John Armstrong has started what promises to be an enlightening series of reflections on Steven Spielberg’s new film Lincoln. There has been so much good stuff written about this movie already, but John brings a unique angle to his commentary on the film because he was raised in the Deep South.
Growing up in the Deep South I often heard the Confederate version of why honest Abe was anything but an honest and good man. I heard about a bad president who sent troops to invade our homeland. I heard about the president who suspended the writ of habeus corpus in order to attain his own political interests. (People who hated Lincoln hated him more than any moderns have ever hated either George W. Bush or Barack Obama.)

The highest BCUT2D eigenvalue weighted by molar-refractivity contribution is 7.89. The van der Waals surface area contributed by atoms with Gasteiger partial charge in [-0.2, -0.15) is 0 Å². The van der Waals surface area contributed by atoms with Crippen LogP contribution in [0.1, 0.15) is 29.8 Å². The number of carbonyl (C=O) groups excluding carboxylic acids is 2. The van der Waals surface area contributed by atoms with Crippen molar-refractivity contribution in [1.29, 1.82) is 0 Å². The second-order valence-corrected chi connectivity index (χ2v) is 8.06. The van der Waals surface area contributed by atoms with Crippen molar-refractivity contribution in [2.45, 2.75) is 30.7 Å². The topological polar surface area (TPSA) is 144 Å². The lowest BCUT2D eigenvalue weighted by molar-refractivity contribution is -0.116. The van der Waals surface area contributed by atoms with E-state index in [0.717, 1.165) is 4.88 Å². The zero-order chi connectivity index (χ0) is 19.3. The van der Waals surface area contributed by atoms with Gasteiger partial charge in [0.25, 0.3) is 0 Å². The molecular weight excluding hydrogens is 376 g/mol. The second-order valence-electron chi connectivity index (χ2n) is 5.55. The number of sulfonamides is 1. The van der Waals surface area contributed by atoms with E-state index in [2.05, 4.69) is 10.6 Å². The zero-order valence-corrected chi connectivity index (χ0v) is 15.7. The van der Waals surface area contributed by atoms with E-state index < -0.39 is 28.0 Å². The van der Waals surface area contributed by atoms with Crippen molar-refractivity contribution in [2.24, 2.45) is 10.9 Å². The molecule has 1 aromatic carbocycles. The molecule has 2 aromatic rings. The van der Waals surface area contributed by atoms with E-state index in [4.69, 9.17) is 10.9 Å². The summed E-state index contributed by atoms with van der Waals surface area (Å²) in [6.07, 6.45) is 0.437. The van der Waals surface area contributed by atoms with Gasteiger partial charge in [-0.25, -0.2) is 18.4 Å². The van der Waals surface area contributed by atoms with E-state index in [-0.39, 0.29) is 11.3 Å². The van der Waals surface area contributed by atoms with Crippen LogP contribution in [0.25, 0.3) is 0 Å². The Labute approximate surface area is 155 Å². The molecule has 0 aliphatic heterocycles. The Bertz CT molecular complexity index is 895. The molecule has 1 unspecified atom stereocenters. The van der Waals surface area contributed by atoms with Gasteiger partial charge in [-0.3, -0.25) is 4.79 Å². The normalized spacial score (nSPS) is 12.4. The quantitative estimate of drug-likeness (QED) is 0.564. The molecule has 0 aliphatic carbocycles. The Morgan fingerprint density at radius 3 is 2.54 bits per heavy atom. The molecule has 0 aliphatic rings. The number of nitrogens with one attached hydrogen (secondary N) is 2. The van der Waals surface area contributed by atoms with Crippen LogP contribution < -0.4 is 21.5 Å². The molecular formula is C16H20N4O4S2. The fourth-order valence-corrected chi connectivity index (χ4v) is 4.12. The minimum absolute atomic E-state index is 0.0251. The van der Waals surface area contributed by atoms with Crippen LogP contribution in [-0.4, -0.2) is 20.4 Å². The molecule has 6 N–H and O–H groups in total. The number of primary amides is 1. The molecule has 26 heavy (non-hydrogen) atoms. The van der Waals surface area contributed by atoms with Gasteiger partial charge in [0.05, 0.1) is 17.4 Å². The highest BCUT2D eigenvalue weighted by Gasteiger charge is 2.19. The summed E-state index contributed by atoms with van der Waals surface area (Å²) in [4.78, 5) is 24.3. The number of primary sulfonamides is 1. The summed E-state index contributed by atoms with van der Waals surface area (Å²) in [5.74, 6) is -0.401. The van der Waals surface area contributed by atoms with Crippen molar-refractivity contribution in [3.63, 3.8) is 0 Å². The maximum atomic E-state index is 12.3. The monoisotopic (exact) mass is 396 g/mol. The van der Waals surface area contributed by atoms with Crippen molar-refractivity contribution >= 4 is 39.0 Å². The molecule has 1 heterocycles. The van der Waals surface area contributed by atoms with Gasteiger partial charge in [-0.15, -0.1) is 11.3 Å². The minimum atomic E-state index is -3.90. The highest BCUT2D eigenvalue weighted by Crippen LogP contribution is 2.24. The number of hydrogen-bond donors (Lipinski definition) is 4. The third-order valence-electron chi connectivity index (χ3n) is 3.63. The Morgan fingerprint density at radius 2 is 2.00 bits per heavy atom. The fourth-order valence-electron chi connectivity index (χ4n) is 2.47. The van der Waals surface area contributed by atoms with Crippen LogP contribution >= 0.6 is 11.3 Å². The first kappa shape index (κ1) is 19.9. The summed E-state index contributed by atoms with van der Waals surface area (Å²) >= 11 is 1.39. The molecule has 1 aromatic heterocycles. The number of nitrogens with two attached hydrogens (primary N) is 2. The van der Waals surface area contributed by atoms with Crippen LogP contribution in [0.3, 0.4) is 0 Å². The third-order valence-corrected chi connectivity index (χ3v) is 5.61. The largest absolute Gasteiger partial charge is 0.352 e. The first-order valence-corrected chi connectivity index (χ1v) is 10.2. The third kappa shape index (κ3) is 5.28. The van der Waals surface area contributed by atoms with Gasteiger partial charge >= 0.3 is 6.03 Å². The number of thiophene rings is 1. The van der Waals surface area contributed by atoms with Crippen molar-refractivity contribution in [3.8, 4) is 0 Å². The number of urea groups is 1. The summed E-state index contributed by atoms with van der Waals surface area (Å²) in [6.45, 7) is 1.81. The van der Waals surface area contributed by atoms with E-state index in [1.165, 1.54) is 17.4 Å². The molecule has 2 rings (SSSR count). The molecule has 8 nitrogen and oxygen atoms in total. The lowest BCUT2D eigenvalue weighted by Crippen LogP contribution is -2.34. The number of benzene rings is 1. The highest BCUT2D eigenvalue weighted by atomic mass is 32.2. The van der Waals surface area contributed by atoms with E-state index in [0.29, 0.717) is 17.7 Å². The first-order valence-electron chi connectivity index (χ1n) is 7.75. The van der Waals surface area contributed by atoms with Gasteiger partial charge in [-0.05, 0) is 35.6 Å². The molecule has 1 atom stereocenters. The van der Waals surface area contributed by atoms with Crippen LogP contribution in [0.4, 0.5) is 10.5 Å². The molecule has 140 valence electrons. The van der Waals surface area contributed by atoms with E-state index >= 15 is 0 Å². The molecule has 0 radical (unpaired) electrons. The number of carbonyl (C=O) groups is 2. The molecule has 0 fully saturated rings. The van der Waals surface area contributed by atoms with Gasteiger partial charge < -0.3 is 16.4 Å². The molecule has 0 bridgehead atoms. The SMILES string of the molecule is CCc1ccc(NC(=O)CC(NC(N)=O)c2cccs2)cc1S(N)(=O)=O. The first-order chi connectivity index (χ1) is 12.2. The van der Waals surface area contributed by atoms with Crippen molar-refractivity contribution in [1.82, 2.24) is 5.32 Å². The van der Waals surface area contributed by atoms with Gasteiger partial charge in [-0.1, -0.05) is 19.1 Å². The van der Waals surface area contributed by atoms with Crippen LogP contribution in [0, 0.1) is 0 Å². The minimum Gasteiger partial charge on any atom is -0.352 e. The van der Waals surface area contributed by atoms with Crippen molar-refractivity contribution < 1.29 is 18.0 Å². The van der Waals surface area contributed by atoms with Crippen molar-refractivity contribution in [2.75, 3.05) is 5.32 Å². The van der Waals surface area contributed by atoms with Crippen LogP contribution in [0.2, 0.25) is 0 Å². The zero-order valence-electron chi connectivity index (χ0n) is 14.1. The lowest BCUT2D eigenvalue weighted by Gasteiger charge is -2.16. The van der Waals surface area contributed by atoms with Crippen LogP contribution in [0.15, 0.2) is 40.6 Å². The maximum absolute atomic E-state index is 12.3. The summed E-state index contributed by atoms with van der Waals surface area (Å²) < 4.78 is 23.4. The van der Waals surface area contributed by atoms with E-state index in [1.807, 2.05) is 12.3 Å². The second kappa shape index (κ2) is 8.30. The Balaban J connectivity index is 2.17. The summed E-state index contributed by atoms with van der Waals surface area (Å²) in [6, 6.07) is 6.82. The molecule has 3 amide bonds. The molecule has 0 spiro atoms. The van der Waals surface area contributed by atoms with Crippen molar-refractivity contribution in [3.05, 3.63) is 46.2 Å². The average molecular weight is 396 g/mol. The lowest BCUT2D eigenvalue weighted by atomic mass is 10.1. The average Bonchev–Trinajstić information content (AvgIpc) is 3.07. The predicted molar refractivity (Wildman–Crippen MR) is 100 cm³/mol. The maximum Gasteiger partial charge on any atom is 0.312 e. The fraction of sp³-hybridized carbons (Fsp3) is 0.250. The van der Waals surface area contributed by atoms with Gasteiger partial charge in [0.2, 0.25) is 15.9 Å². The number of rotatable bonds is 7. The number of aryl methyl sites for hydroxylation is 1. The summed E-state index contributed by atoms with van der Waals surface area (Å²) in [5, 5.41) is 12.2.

Armstrong’s thoughts about Lincoln changed as he studied him and the broader contours of American history. He now loves Lincoln “for his plainness, for his ability to think logically and consistently, for his clarity of political and moral purpose, for his willingness to change and, most of all, for his amazing courage.” I feel much the same way about Lincoln. When I used to teach I would tell my students that Lincoln was one of the few figures in history who the more you study, the more you respect. Usually, particularly with political figures, it is quite the opposite.